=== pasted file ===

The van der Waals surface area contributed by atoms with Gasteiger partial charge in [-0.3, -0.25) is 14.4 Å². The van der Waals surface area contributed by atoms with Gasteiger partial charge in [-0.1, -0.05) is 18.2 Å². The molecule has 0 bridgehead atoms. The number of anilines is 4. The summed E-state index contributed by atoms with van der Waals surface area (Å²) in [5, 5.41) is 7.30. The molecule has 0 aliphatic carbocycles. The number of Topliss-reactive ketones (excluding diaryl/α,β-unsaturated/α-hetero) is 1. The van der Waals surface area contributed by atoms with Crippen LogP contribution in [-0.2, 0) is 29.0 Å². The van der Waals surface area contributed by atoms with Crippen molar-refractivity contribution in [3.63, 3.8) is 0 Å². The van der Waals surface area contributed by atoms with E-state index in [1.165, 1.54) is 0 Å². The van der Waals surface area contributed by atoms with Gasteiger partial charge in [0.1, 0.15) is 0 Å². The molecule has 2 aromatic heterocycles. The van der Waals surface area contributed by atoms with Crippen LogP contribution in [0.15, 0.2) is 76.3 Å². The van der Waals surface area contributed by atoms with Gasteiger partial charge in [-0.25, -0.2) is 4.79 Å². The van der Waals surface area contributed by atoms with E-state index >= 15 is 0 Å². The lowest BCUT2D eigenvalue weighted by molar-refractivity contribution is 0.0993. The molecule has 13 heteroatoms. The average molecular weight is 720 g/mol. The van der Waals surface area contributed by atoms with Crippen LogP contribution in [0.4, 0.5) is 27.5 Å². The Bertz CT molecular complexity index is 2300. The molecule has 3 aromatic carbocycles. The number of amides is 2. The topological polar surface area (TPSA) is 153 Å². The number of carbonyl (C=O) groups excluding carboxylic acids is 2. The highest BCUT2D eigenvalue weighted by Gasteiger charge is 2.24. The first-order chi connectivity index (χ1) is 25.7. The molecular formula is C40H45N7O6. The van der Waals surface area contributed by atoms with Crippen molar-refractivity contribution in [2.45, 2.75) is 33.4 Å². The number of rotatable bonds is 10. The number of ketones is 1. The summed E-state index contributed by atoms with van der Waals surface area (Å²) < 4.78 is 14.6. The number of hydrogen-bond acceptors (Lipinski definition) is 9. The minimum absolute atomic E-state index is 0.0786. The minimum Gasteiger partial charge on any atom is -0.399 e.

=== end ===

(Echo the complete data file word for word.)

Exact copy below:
The van der Waals surface area contributed by atoms with Gasteiger partial charge in [-0.3, -0.25) is 14.4 Å². The van der Waals surface area contributed by atoms with Gasteiger partial charge in [-0.1, -0.05) is 18.2 Å². The molecule has 0 bridgehead atoms. The number of anilines is 4. The summed E-state index contributed by atoms with van der Waals surface area (Å²) in [5, 5.41) is 7.30. The molecule has 0 aliphatic carbocycles. The number of Topliss-reactive ketones (excluding diaryl/α,β-unsaturated/α-hetero) is 1. The van der Waals surface area contributed by atoms with Crippen LogP contribution in [-0.2, 0) is 29.0 Å². The van der Waals surface area contributed by atoms with Crippen molar-refractivity contribution in [3.63, 3.8) is 0 Å². The van der Waals surface area contributed by atoms with E-state index in [1.165, 1.54) is 0 Å². The van der Waals surface area contributed by atoms with Gasteiger partial charge in [0.1, 0.15) is 0 Å². The molecule has 2 aromatic heterocycles. The van der Waals surface area contributed by atoms with Crippen LogP contribution in [0.15, 0.2) is 76.3 Å². The van der Waals surface area contributed by atoms with Gasteiger partial charge in [-0.25, -0.2) is 4.79 Å². The van der Waals surface area contributed by atoms with E-state index >= 15 is 0 Å². The lowest BCUT2D eigenvalue weighted by molar-refractivity contribution is 0.0993. The molecule has 13 heteroatoms. The average molecular weight is 720 g/mol. The van der Waals surface area contributed by atoms with Crippen LogP contribution in [0.4, 0.5) is 27.5 Å². The Bertz CT molecular complexity index is 2300. The molecule has 3 aromatic carbocycles. The number of amides is 2. The topological polar surface area (TPSA) is 153 Å². The number of carbonyl (C=O) groups excluding carboxylic acids is 2. The highest BCUT2D eigenvalue weighted by Gasteiger charge is 2.24. The first-order chi connectivity index (χ1) is 25.7. The molecular formula is C40H45N7O6. The van der Waals surface area contributed by atoms with Crippen molar-refractivity contribution in [2.45, 2.75) is 33.4 Å². The number of rotatable bonds is 10. The number of ketones is 1. The summed E-state index contributed by atoms with van der Waals surface area (Å²) < 4.78 is 14.6. The number of hydrogen-bond acceptors (Lipinski definition) is 9. The minimum absolute atomic E-state index is 0.0786. The minimum Gasteiger partial charge on any atom is -0.399 e.